With a wailing warcry, Fiona slashed at the minotaur with a wild over head swing. The minotaur laughed and easily dodged her reckless attack and Fiona’s sword came down hard on the stone floor. Seizing the opportunity, the minotaur stomped his giant hoof down, his bulk snapping its blade off at the hilt.

“For Fillkh’s sake!” she spat as she drew the bladeless hilt back with disbelief. “That was my favorite sword!” Fiona backed away from the minotaur. Her pack, and arsenal of weapons she kept with it, was on the floor behind her adversary. It would be tricky to get around the beast and get to them.

She glance behind the minotaur to her companion. Dimli’s armor had held against the fallen pillar but he was trapped under the stone blocks – all his attention focused on attempting to heave them off his chest. But the glance cost her as her footing slipped, sending her onto her rear on the chamber floor.

“Just you and me, eh little one?” the minotaur snorted as it raised its broadsword slowly in what would certainly be a killing blow.

“Fi! Axe!” came Dimli’s bellow from behind the minotaur as the dwarf’s throwing hatchet – a smaller, one-handed axe he liked to use for more personal kills – slid under the minotaur and into the empty spot on the floor between Fiona’s legs.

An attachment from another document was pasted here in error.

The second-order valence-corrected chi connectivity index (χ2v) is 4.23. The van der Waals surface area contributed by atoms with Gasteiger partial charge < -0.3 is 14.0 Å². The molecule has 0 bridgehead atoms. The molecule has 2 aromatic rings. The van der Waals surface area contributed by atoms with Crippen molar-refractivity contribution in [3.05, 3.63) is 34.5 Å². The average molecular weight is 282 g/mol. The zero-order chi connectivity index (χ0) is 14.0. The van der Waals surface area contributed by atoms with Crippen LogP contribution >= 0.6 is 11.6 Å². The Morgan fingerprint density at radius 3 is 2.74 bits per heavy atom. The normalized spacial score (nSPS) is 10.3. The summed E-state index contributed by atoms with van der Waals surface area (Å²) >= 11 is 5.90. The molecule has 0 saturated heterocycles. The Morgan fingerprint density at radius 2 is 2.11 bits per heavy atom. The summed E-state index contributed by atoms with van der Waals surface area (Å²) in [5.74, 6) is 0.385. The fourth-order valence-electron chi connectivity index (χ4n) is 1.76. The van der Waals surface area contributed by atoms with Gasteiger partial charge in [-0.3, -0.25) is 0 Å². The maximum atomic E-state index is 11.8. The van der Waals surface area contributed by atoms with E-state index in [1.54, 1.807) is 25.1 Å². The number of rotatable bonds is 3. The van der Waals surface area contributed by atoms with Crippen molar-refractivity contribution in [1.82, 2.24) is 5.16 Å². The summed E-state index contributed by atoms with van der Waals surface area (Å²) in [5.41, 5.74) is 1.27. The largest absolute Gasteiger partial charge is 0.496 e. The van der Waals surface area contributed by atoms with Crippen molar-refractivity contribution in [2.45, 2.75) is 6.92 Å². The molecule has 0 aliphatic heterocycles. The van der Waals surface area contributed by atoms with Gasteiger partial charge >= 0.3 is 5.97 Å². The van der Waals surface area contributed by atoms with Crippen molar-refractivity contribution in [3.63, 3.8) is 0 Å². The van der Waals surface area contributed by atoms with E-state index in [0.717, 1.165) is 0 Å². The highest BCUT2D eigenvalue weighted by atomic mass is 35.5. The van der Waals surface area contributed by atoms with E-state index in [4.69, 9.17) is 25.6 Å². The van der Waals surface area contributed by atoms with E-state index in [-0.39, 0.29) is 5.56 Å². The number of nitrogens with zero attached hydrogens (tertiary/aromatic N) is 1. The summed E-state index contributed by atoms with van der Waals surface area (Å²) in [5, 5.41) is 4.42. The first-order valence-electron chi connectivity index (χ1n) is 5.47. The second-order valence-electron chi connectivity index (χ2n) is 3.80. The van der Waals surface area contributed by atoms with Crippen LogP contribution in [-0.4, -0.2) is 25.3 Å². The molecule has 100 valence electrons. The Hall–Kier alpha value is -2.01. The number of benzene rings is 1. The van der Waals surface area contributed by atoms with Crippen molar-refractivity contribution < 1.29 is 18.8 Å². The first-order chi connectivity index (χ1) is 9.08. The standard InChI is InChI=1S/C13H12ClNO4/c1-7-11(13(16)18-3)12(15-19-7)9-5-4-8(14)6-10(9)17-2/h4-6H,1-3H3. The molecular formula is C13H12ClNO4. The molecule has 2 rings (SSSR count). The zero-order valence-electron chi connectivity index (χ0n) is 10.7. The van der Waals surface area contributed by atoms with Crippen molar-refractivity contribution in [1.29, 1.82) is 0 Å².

Fiona grabbed the haft in both hands and drove it’s head skyward, her eyes squeezing shut just before blood splattered across her face.

The minotaur gave a horrible shriek, screaming in pain and rage. Fiona opened her eyes as blood soaked through the beast’s loincloth. The handle slipped from her fingers, the axe head still lodged in the beast’s groin. Without it she was in trouble, and the weaponless warrior had only one option left. Retreat!

A shadow fell from the inky darkness above and landed squarely onto the monster’s back. Without a sound, the green-clad halfling reached around the minotaur’s head with two daggers, and in a clearly practiced movement, plunged them both into the beast’s eyes. Fiona hooted with triumph as she watched her friend Gerki drive the blades into the beast again and again.

The minotaur – blind, bloody, and raging – yanked the halfling from his back, tossing him head over heels. With a heavy thud, Gerki struck a wall and fell in a pile.